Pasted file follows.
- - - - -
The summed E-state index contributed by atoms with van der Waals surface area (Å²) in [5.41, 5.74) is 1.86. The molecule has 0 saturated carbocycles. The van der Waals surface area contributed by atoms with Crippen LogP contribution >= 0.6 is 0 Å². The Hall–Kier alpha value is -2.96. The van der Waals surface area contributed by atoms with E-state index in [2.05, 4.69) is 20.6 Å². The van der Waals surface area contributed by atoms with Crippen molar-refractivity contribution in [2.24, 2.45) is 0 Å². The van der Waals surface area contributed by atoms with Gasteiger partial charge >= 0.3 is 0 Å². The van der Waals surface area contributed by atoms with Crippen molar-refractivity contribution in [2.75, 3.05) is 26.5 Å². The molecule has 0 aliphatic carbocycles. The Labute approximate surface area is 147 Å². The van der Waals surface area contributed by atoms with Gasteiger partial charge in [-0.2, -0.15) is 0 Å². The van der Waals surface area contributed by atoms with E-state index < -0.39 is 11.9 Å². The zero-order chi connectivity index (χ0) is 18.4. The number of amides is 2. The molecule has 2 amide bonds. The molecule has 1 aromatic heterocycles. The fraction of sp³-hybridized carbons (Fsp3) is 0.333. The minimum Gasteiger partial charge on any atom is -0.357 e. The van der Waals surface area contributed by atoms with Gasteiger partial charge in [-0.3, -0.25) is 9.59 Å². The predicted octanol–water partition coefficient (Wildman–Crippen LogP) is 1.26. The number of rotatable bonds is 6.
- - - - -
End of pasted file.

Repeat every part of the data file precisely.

The summed E-state index contributed by atoms with van der Waals surface area (Å²) in [5.41, 5.74) is 1.86. The molecule has 0 saturated carbocycles. The van der Waals surface area contributed by atoms with Crippen LogP contribution >= 0.6 is 0 Å². The Hall–Kier alpha value is -2.96. The van der Waals surface area contributed by atoms with E-state index in [2.05, 4.69) is 20.6 Å². The van der Waals surface area contributed by atoms with Crippen molar-refractivity contribution in [2.24, 2.45) is 0 Å². The van der Waals surface area contributed by atoms with Gasteiger partial charge >= 0.3 is 0 Å². The van der Waals surface area contributed by atoms with Crippen molar-refractivity contribution in [2.75, 3.05) is 26.5 Å². The molecule has 0 aliphatic carbocycles. The Labute approximate surface area is 147 Å². The van der Waals surface area contributed by atoms with Gasteiger partial charge in [-0.2, -0.15) is 0 Å². The van der Waals surface area contributed by atoms with E-state index < -0.39 is 11.9 Å². The zero-order chi connectivity index (χ0) is 18.4. The number of amides is 2. The molecule has 2 amide bonds. The molecule has 1 aromatic heterocycles. The fraction of sp³-hybridized carbons (Fsp3) is 0.333. The minimum Gasteiger partial charge on any atom is -0.357 e. The van der Waals surface area contributed by atoms with Gasteiger partial charge in [-0.3, -0.25) is 9.59 Å². The predicted octanol–water partition coefficient (Wildman–Crippen LogP) is 1.26. The number of rotatable bonds is 6.